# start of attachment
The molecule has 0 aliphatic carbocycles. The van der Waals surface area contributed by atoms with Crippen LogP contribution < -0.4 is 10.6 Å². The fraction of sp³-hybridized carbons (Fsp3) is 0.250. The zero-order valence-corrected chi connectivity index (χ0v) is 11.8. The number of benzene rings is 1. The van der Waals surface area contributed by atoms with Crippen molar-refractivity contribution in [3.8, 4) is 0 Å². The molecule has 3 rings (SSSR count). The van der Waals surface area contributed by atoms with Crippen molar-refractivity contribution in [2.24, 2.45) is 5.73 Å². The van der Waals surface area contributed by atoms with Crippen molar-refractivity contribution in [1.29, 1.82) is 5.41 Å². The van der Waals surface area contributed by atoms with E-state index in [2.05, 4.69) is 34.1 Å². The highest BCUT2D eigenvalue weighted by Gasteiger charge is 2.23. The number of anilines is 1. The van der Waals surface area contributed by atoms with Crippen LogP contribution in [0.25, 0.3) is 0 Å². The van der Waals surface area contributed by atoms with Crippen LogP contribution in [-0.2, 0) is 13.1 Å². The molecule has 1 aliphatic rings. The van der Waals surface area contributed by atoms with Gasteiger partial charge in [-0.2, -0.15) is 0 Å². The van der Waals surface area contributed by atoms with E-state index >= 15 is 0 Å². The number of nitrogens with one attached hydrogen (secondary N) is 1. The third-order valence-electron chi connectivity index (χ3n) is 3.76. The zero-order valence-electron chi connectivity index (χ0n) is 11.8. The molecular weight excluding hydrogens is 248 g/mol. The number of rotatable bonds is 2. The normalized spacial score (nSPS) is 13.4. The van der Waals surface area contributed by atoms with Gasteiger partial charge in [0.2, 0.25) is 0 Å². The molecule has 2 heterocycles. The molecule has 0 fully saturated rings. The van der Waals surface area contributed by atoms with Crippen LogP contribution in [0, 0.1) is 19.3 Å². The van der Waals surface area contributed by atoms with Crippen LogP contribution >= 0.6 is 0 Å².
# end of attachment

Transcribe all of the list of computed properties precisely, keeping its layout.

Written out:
The molecule has 0 aliphatic carbocycles. The van der Waals surface area contributed by atoms with Crippen LogP contribution < -0.4 is 10.6 Å². The fraction of sp³-hybridized carbons (Fsp3) is 0.250. The zero-order valence-corrected chi connectivity index (χ0v) is 11.8. The number of benzene rings is 1. The van der Waals surface area contributed by atoms with Crippen molar-refractivity contribution in [3.8, 4) is 0 Å². The molecule has 3 rings (SSSR count). The van der Waals surface area contributed by atoms with Crippen molar-refractivity contribution in [2.24, 2.45) is 5.73 Å². The van der Waals surface area contributed by atoms with Crippen molar-refractivity contribution in [1.29, 1.82) is 5.41 Å². The van der Waals surface area contributed by atoms with E-state index in [2.05, 4.69) is 34.1 Å². The highest BCUT2D eigenvalue weighted by Gasteiger charge is 2.23. The number of anilines is 1. The van der Waals surface area contributed by atoms with Crippen LogP contribution in [0.25, 0.3) is 0 Å². The van der Waals surface area contributed by atoms with Crippen LogP contribution in [-0.2, 0) is 13.1 Å². The molecule has 1 aliphatic rings. The van der Waals surface area contributed by atoms with Gasteiger partial charge in [-0.2, -0.15) is 0 Å². The van der Waals surface area contributed by atoms with E-state index >= 15 is 0 Å². The number of nitrogens with one attached hydrogen (secondary N) is 1. The third-order valence-electron chi connectivity index (χ3n) is 3.76. The zero-order valence-electron chi connectivity index (χ0n) is 11.8. The molecular weight excluding hydrogens is 248 g/mol. The number of rotatable bonds is 2. The normalized spacial score (nSPS) is 13.4. The van der Waals surface area contributed by atoms with Gasteiger partial charge in [0.2, 0.25) is 0 Å². The molecule has 2 heterocycles. The molecule has 0 fully saturated rings. The van der Waals surface area contributed by atoms with Crippen LogP contribution in [0, 0.1) is 19.3 Å². The van der Waals surface area contributed by atoms with Crippen LogP contribution >= 0.6 is 0 Å².